government came to serve the single purpose of providing those in power with a substitute for the incomes and wealth that were lost with the landed estates and how politics in consequence was made synonymous with a race for the contents of the treasury, devoid of all meaningful purpose. (Lundhal 298).

Lundahl’s contention makes sense as the Rural Code did in fact attempt to make Haiti return to the plantation system, a system which at its basis requires the abuse of a massive workforce in order to extract from the land for the benefit of the few. In fact, even the much lauded land redistribution of the Petion and Boyer era often entailed distribution of land to Boyer favorites and members of the military (Trouillot 8).

Henock Trouillot, a Haitian historian wrote in 1963, that many members of the landed class thought that the Rural Code was not severe enough. They faulted the government for not giving them more power over their workers. These quotes are chocking because it is universally acknowledged that the Code was a brutal, arbitrary, and a form of neo-slavery (Trouillot 14). While chocking, the dissatisfaction of the big land owners illustrates the deep and pathological social stratification of Haitian society.

C. Non intervention and refusal to engage in land reform

Another ironic consequence of the Rural Code was the subsequent practice of non intervention in land policy. It is ironic that a Code that mandated such stern social control and that had such a legacy of military control also led to a lack of regulation.

The Rural Code was the last real attempt at land use regulation. It failed because it was brutal, unenforced, and not respected. After the failure of the Code, Boyer stopped intervening in rural policy and land policy. He “chose pure laissez-faire instead of active intervention” (Lundhal 298). Boyer’s non intervention policy was imitated by all the Haitian leaders to follow him (Lundhal 297, Baur 307).

Although this topic is outside the scope of this paper, it should be noted that the lack of land use regulation has had disastrous effects in Haiti. That the only form of regulation that has been undertaken has been so brutal says quite a bit about the leadership Haiti has received. It seems that Haitian leaders found that since over the top brutal regulation is unenforceable no efforts should be made to govern, since they only want to rule Haiti with violence.

4. Comparisons

The Rural Code is not an instance of Haitian exceptionalism. The Rural Code and all its brutality can actually be considered quite typical to capitalism. In fact, post-Civil War era southern states passed similarly brutal Black Codes.

While reasonable people disagree about the major driving force behind the grand narrative of Haitian history, dialectical materialism and the master slave dialectic have been the major contenders, meaning some believe capitalism has been the major driving force while others believe that race has been the leading force (Shilliam 782). It is not, however, the task of this project to engage in this debate. The Rural Code was designed to deal with production and labor. Boyer created the Code to gain acceptance amongst capitalist nations (gaining French recognition of independence through the payment of reparations) and to help Haiti become an economic force amongst capitalist nations. It thus seems fitting to study the Code through the lens of capitalism.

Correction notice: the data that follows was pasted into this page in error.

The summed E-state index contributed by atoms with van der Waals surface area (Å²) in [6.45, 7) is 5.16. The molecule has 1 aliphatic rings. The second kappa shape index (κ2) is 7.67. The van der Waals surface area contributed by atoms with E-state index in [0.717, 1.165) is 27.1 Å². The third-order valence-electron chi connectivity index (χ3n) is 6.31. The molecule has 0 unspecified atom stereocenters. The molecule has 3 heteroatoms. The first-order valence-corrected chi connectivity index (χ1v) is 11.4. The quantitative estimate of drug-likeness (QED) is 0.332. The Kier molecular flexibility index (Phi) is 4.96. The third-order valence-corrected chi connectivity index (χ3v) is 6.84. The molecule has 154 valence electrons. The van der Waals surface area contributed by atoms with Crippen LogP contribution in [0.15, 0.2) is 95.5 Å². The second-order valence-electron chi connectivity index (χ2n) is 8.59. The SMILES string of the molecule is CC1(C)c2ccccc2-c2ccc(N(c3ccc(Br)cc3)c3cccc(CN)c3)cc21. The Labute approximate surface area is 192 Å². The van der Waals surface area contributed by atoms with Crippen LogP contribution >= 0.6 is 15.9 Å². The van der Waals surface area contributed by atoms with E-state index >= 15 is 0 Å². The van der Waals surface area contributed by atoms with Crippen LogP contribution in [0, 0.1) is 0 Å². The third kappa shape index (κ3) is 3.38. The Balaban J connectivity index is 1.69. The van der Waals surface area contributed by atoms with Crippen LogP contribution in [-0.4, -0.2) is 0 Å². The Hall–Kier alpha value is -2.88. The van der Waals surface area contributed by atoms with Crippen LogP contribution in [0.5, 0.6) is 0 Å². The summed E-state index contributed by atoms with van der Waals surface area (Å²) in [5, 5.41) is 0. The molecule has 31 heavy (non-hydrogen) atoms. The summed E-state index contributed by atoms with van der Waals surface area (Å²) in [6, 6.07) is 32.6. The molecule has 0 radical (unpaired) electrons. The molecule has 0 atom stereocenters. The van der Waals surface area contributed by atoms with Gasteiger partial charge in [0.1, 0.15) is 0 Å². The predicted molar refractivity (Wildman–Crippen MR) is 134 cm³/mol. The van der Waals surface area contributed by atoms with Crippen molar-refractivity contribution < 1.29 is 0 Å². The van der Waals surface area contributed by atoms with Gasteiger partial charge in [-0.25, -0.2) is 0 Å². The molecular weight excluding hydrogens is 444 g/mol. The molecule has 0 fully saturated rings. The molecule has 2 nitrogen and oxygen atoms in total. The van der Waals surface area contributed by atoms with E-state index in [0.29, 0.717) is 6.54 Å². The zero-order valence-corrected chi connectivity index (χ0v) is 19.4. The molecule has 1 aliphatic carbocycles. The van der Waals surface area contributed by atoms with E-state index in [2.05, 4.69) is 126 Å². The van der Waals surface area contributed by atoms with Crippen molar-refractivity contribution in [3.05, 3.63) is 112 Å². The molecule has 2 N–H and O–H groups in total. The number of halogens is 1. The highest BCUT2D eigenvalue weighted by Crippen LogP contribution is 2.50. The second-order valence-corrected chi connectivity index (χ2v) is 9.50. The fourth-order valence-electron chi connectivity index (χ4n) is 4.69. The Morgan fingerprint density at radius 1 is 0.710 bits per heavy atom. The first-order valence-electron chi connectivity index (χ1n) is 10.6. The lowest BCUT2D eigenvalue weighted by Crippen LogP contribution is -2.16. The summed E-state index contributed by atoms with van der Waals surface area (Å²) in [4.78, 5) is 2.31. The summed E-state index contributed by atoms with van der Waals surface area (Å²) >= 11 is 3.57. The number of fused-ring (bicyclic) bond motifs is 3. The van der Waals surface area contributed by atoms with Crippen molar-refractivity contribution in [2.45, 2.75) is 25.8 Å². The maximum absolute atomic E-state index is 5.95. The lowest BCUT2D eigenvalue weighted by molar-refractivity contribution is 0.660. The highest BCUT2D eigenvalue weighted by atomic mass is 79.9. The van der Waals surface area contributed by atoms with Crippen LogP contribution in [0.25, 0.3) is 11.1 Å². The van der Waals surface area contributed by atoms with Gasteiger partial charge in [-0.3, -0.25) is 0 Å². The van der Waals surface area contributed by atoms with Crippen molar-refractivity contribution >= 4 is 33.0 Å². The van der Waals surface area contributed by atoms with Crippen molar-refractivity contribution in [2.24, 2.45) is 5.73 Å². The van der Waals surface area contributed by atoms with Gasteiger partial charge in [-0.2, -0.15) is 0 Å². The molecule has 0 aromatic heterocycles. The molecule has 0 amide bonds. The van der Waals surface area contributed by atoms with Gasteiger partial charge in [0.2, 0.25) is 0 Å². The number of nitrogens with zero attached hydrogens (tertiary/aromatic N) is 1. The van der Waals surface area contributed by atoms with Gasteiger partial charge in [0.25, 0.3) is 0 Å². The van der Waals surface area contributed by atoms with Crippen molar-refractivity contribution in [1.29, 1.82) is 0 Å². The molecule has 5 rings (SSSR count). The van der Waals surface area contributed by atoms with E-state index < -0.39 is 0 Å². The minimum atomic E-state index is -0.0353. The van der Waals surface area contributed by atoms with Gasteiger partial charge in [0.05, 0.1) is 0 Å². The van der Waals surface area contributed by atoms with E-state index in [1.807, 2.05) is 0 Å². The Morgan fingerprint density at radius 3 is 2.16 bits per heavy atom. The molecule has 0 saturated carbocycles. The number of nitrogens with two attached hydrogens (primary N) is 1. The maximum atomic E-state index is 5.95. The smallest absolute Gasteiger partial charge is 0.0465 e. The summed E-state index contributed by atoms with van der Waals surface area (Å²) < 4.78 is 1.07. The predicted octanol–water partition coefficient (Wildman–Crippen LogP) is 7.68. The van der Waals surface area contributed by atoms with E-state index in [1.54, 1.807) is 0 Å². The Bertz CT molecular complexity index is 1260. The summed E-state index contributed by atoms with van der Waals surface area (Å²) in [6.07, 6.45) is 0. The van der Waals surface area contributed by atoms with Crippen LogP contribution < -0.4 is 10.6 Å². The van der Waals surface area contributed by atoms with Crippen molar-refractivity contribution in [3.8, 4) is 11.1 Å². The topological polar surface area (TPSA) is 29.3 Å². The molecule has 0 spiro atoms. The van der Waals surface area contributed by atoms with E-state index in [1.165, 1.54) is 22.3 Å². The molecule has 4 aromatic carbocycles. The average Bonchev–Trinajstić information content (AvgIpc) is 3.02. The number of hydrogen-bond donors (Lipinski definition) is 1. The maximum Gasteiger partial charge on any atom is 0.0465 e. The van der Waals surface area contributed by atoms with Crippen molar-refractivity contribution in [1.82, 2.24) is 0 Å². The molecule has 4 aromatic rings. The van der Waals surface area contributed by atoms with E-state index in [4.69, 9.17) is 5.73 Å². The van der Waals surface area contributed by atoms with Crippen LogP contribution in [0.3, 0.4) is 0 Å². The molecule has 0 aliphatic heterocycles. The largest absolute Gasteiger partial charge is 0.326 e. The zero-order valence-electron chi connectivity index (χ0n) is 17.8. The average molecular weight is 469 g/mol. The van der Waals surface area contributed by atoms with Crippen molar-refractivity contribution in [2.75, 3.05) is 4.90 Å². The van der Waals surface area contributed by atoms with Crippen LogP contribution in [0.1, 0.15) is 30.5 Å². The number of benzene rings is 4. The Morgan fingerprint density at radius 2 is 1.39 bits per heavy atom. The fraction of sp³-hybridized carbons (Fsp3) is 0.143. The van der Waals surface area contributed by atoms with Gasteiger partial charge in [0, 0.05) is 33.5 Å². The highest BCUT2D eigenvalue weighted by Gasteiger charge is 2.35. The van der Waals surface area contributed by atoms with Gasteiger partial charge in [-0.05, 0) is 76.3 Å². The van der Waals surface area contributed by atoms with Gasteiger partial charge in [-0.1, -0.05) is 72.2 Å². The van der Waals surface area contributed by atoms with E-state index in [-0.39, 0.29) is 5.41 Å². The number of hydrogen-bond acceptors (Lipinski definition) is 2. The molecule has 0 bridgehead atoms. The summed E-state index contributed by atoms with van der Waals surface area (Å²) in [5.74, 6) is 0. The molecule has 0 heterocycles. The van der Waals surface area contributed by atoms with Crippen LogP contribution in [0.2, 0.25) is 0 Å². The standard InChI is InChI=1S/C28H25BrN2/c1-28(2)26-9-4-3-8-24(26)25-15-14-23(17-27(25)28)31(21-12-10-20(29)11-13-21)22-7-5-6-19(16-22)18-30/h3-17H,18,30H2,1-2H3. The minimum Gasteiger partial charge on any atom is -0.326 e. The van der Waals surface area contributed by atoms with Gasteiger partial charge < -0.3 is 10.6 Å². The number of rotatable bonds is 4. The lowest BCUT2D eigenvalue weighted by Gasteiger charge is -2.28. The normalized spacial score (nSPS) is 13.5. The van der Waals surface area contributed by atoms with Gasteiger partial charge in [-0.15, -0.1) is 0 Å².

As Eric Williams has said “slavery was an economic institution of firm importance” (Williams 5). Williams explains, in citing Adam Smith, that a successful colony requires plenty of “good land,” but free workers are unlikely to agree to work for others without compulsion when there is plenty of land that could allow them to live independently (Williams 4, 5). The plantation system thus necessitated compulsion (Williams 5). Williams further states that

When slavery is adopted, it is not adopted as the choice over free labor; there is not choice at all. The reasons for slavery, wrote Gobbon Wakefield, “are not moral, but economical circumstances; they relate not to vice and virtue, but to production.” With the limited population of Europe in the sixteenth century, the free laborers necessary to cultivate the staple crops of sugar, tobacco and cotton in the New World could not have been supplied in quantities adequate to permit large-scale production. (Williams 6).

The argument goes that African labor was the cheapest way to satisfy the plantation systems thirst for labor. Williams explains that a “racial twist was thereby been given to what is basically an economic phenomenon.” Racism according to Williams was a rationalization of a particular economic system.

While the Rural Code did not institutionalize slavery (to his credit, Boyer abolished slavery in the Dominican Republic after he annexed the country), the Code is the product of an economic system that necessitated slavery. In attempting to reinstate the plantation system through the Code, Boyer needed to create a Code that would provide large amounts of cheap, immobile labor. He needed to tax or prohibit all independent agriculture and tie people to plantations. No free worker would chose to work on a plantation if other options were available.

The Rural Code thus reflects the brutality and lack of regard for life inherent in the plantation system.

As stated earlier, the Rural Code is not an example of Haitian exceptionalism, Dayan states that the Rural Code borrowed from Jamaica’s slave code and looked forward to the Southern criminal codes (Dayan 161).